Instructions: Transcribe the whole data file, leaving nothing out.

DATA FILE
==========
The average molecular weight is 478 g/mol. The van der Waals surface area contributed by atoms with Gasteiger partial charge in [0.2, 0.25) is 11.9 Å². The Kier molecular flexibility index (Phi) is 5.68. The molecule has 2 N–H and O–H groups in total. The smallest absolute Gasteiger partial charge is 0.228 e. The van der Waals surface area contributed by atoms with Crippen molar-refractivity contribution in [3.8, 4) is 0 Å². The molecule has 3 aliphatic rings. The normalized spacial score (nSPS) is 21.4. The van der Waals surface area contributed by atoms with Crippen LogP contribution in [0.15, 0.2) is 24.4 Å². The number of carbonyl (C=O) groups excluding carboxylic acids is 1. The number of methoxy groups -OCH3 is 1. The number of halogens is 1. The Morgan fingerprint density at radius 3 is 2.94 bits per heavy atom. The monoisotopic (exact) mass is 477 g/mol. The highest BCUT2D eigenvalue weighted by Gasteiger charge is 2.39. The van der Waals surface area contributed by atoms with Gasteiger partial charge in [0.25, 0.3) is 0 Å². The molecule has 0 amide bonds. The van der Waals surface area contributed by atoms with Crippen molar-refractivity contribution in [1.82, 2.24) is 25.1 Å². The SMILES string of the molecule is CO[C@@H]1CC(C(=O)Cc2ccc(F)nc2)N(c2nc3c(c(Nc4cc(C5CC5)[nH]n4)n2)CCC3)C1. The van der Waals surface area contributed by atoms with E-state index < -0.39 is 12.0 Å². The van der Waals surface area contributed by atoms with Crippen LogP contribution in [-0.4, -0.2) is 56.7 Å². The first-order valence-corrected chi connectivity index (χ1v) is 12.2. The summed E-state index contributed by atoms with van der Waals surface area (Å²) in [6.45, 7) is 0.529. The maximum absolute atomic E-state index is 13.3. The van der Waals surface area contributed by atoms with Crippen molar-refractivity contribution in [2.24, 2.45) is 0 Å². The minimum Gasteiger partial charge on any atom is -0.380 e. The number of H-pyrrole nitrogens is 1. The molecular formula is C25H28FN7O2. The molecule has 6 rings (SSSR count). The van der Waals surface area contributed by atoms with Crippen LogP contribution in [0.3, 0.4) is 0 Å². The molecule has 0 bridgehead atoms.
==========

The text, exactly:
The average molecular weight is 478 g/mol. The van der Waals surface area contributed by atoms with Gasteiger partial charge in [0.2, 0.25) is 11.9 Å². The Kier molecular flexibility index (Phi) is 5.68. The molecule has 2 N–H and O–H groups in total. The smallest absolute Gasteiger partial charge is 0.228 e. The van der Waals surface area contributed by atoms with Crippen molar-refractivity contribution in [3.8, 4) is 0 Å². The molecule has 3 aliphatic rings. The normalized spacial score (nSPS) is 21.4. The van der Waals surface area contributed by atoms with Crippen LogP contribution in [0.15, 0.2) is 24.4 Å². The number of carbonyl (C=O) groups excluding carboxylic acids is 1. The number of methoxy groups -OCH3 is 1. The number of halogens is 1. The Morgan fingerprint density at radius 3 is 2.94 bits per heavy atom. The monoisotopic (exact) mass is 477 g/mol. The highest BCUT2D eigenvalue weighted by Gasteiger charge is 2.39. The van der Waals surface area contributed by atoms with Gasteiger partial charge in [0.25, 0.3) is 0 Å². The molecule has 0 amide bonds. The van der Waals surface area contributed by atoms with Crippen molar-refractivity contribution in [1.82, 2.24) is 25.1 Å². The SMILES string of the molecule is CO[C@@H]1CC(C(=O)Cc2ccc(F)nc2)N(c2nc3c(c(Nc4cc(C5CC5)[nH]n4)n2)CCC3)C1. The van der Waals surface area contributed by atoms with E-state index < -0.39 is 12.0 Å². The van der Waals surface area contributed by atoms with Crippen LogP contribution in [-0.4, -0.2) is 56.7 Å². The first-order valence-corrected chi connectivity index (χ1v) is 12.2. The summed E-state index contributed by atoms with van der Waals surface area (Å²) in [6.45, 7) is 0.529. The maximum absolute atomic E-state index is 13.3. The van der Waals surface area contributed by atoms with Crippen molar-refractivity contribution in [2.24, 2.45) is 0 Å². The minimum Gasteiger partial charge on any atom is -0.380 e. The number of H-pyrrole nitrogens is 1. The molecular formula is C25H28FN7O2. The molecule has 6 rings (SSSR count). The van der Waals surface area contributed by atoms with Crippen LogP contribution in [0.3, 0.4) is 0 Å². The molecule has 0 bridgehead atoms.